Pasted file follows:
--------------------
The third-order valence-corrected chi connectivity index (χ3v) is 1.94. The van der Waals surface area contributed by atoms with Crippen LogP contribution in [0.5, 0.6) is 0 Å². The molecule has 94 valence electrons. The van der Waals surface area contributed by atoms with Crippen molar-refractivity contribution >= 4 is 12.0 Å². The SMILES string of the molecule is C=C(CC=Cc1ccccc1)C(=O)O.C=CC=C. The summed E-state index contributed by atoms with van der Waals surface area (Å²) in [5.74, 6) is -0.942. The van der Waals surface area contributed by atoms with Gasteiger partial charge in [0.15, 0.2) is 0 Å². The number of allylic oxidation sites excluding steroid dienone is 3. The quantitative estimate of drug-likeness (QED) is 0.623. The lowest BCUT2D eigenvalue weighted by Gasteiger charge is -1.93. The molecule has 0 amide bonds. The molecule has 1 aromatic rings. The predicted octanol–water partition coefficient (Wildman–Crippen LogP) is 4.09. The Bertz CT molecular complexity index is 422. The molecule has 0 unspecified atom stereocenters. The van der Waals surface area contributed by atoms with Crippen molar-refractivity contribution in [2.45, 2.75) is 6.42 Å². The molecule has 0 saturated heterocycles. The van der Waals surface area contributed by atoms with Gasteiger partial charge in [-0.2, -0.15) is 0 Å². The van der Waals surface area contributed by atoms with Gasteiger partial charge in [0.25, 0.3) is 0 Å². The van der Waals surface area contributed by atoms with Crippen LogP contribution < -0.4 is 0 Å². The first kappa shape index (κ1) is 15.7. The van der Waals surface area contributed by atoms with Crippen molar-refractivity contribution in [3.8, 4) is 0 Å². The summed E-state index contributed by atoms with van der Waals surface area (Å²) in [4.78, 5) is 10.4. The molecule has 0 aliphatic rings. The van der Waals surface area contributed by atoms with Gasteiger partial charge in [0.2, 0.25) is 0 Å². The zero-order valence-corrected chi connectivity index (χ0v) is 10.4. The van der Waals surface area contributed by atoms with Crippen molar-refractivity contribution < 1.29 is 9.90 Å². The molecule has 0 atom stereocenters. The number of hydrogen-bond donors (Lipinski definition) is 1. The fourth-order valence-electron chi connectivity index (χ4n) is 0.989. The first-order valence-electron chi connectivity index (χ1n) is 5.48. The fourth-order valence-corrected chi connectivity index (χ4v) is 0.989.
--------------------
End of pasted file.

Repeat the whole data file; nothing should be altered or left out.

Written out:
The third-order valence-corrected chi connectivity index (χ3v) is 1.94. The van der Waals surface area contributed by atoms with Crippen LogP contribution in [0.5, 0.6) is 0 Å². The molecule has 94 valence electrons. The van der Waals surface area contributed by atoms with Crippen molar-refractivity contribution >= 4 is 12.0 Å². The SMILES string of the molecule is C=C(CC=Cc1ccccc1)C(=O)O.C=CC=C. The summed E-state index contributed by atoms with van der Waals surface area (Å²) in [5.74, 6) is -0.942. The van der Waals surface area contributed by atoms with Gasteiger partial charge in [0.15, 0.2) is 0 Å². The number of allylic oxidation sites excluding steroid dienone is 3. The quantitative estimate of drug-likeness (QED) is 0.623. The lowest BCUT2D eigenvalue weighted by Gasteiger charge is -1.93. The molecule has 0 amide bonds. The molecule has 1 aromatic rings. The predicted octanol–water partition coefficient (Wildman–Crippen LogP) is 4.09. The Bertz CT molecular complexity index is 422. The molecule has 0 unspecified atom stereocenters. The van der Waals surface area contributed by atoms with Crippen molar-refractivity contribution in [2.45, 2.75) is 6.42 Å². The molecule has 0 saturated heterocycles. The van der Waals surface area contributed by atoms with Gasteiger partial charge in [-0.2, -0.15) is 0 Å². The van der Waals surface area contributed by atoms with Gasteiger partial charge in [0.25, 0.3) is 0 Å². The van der Waals surface area contributed by atoms with Crippen LogP contribution < -0.4 is 0 Å². The first kappa shape index (κ1) is 15.7. The van der Waals surface area contributed by atoms with Crippen molar-refractivity contribution in [3.8, 4) is 0 Å². The summed E-state index contributed by atoms with van der Waals surface area (Å²) in [4.78, 5) is 10.4. The molecule has 0 aliphatic rings. The van der Waals surface area contributed by atoms with Gasteiger partial charge in [0.2, 0.25) is 0 Å². The zero-order valence-corrected chi connectivity index (χ0v) is 10.4. The van der Waals surface area contributed by atoms with Crippen molar-refractivity contribution < 1.29 is 9.90 Å². The molecule has 0 atom stereocenters. The number of hydrogen-bond donors (Lipinski definition) is 1. The fourth-order valence-electron chi connectivity index (χ4n) is 0.989. The first-order valence-electron chi connectivity index (χ1n) is 5.48. The fourth-order valence-corrected chi connectivity index (χ4v) is 0.989.